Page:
Hands on with the Hyper-V BPA (Best Practices Analyser)
Make sure you have the Hyper-V BPA hotfixes installed:
- http://support.microsoft.com/kb/2485986 (If using SP1, especially when using Dynamic Memory)
You can use Windows Update or Windows PowerShell (shown below as it should appear) to check if you have the updates installed.
Once the scan is complete, the results will be displayed. Double-click any of the entries to see more detail.
Ok, so I’m not compliant. Why? Well I didn’t realise the Windows XP processor issue was the case, I thought Windows XP took two vCPUs like Windows Server 2003 – Obviously that is not the case. Also, I only have one NIC in this server. It’s a lab, I can get away with it, but don’t do that in a production environment.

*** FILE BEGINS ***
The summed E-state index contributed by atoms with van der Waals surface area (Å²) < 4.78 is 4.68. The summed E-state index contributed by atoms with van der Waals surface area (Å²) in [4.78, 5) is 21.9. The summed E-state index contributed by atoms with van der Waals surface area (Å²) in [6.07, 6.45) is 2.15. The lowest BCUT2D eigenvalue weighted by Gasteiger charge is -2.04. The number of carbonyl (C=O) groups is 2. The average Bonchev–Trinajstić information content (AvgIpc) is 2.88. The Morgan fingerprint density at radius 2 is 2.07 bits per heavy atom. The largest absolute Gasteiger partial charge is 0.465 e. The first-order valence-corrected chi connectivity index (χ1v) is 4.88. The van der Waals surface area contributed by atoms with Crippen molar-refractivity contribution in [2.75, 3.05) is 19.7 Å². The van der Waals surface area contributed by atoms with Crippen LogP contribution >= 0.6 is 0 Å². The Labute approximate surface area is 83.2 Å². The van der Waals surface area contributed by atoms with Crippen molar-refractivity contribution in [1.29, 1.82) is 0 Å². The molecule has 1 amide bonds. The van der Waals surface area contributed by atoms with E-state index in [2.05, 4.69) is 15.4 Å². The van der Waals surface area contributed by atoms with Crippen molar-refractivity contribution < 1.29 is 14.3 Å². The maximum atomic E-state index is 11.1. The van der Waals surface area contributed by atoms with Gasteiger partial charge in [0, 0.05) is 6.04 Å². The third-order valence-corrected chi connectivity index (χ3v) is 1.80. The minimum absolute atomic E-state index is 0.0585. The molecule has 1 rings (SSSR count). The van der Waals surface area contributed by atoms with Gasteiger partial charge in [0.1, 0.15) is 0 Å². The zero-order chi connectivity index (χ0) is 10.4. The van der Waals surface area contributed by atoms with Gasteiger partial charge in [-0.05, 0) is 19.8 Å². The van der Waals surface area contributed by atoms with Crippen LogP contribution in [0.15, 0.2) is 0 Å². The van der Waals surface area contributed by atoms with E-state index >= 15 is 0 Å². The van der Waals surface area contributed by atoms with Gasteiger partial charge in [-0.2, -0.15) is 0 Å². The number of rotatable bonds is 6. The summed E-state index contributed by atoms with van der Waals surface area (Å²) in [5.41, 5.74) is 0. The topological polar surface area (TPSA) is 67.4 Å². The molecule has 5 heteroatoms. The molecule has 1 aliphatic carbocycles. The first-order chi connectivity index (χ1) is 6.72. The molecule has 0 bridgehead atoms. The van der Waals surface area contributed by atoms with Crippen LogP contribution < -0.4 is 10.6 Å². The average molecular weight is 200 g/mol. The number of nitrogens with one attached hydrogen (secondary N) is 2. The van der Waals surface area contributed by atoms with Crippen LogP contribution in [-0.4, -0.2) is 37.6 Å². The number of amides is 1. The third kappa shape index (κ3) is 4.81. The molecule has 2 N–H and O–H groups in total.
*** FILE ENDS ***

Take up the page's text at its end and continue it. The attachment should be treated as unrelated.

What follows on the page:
Now for the fun stuff. Maybe you want to schedule the BPA to run periodically and email you if it fails. That’s when you use PowerShell!
Start by importing the Best Practices Module:
To get a list of commands available in the module, use get-command:
The get-bpamodel cmdlet can be used to get a list of best-practices scanners available on the server:
The Invoke-BPAModel cmdlet can be used to run a best practice scan. Just pass in one of the Ids listed when from the get-bpamodel cmdlet:
The Get-BPAResult cmdlet will allow you to see to see the results of the analysis.
It can be a little bit of information overload, so you best combine it to a few select, sort and format statements:
This could easily be built into a larger script that performs the actions previously mentioned.